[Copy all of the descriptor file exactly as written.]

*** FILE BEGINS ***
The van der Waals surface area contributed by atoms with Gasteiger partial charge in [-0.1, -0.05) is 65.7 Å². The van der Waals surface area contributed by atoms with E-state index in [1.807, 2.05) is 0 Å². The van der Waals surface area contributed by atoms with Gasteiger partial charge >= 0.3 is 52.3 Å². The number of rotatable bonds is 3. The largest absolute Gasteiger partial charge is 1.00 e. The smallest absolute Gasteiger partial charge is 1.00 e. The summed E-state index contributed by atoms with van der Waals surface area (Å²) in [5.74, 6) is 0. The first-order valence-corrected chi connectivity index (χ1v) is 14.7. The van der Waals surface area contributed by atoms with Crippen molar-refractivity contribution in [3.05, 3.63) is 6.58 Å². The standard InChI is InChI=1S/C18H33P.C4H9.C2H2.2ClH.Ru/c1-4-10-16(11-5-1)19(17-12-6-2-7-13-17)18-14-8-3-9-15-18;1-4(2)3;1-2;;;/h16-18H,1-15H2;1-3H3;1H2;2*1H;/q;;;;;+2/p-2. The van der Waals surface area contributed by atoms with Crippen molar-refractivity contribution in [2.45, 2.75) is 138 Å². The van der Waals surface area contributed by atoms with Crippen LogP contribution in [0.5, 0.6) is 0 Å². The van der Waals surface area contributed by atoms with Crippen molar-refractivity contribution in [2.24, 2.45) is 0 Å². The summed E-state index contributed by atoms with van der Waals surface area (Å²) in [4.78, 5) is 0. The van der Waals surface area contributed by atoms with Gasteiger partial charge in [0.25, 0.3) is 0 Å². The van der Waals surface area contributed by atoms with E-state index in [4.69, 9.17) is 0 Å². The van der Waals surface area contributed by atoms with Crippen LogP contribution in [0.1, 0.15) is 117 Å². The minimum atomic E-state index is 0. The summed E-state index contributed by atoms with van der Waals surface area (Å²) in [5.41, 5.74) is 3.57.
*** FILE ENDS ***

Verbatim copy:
The van der Waals surface area contributed by atoms with Gasteiger partial charge in [-0.1, -0.05) is 65.7 Å². The van der Waals surface area contributed by atoms with E-state index in [1.807, 2.05) is 0 Å². The van der Waals surface area contributed by atoms with Gasteiger partial charge >= 0.3 is 52.3 Å². The number of rotatable bonds is 3. The largest absolute Gasteiger partial charge is 1.00 e. The smallest absolute Gasteiger partial charge is 1.00 e. The summed E-state index contributed by atoms with van der Waals surface area (Å²) in [5.74, 6) is 0. The first-order valence-corrected chi connectivity index (χ1v) is 14.7. The van der Waals surface area contributed by atoms with Crippen molar-refractivity contribution in [3.05, 3.63) is 6.58 Å². The standard InChI is InChI=1S/C18H33P.C4H9.C2H2.2ClH.Ru/c1-4-10-16(11-5-1)19(17-12-6-2-7-13-17)18-14-8-3-9-15-18;1-4(2)3;1-2;;;/h16-18H,1-15H2;1-3H3;1H2;2*1H;/q;;;;;+2/p-2. The van der Waals surface area contributed by atoms with Crippen molar-refractivity contribution in [2.45, 2.75) is 138 Å². The van der Waals surface area contributed by atoms with Crippen LogP contribution in [0.5, 0.6) is 0 Å². The van der Waals surface area contributed by atoms with Crippen molar-refractivity contribution in [2.24, 2.45) is 0 Å². The summed E-state index contributed by atoms with van der Waals surface area (Å²) in [4.78, 5) is 0. The van der Waals surface area contributed by atoms with Gasteiger partial charge in [0.25, 0.3) is 0 Å². The van der Waals surface area contributed by atoms with E-state index in [4.69, 9.17) is 0 Å². The van der Waals surface area contributed by atoms with Crippen LogP contribution in [0.1, 0.15) is 117 Å². The minimum atomic E-state index is 0. The summed E-state index contributed by atoms with van der Waals surface area (Å²) in [5.41, 5.74) is 3.57.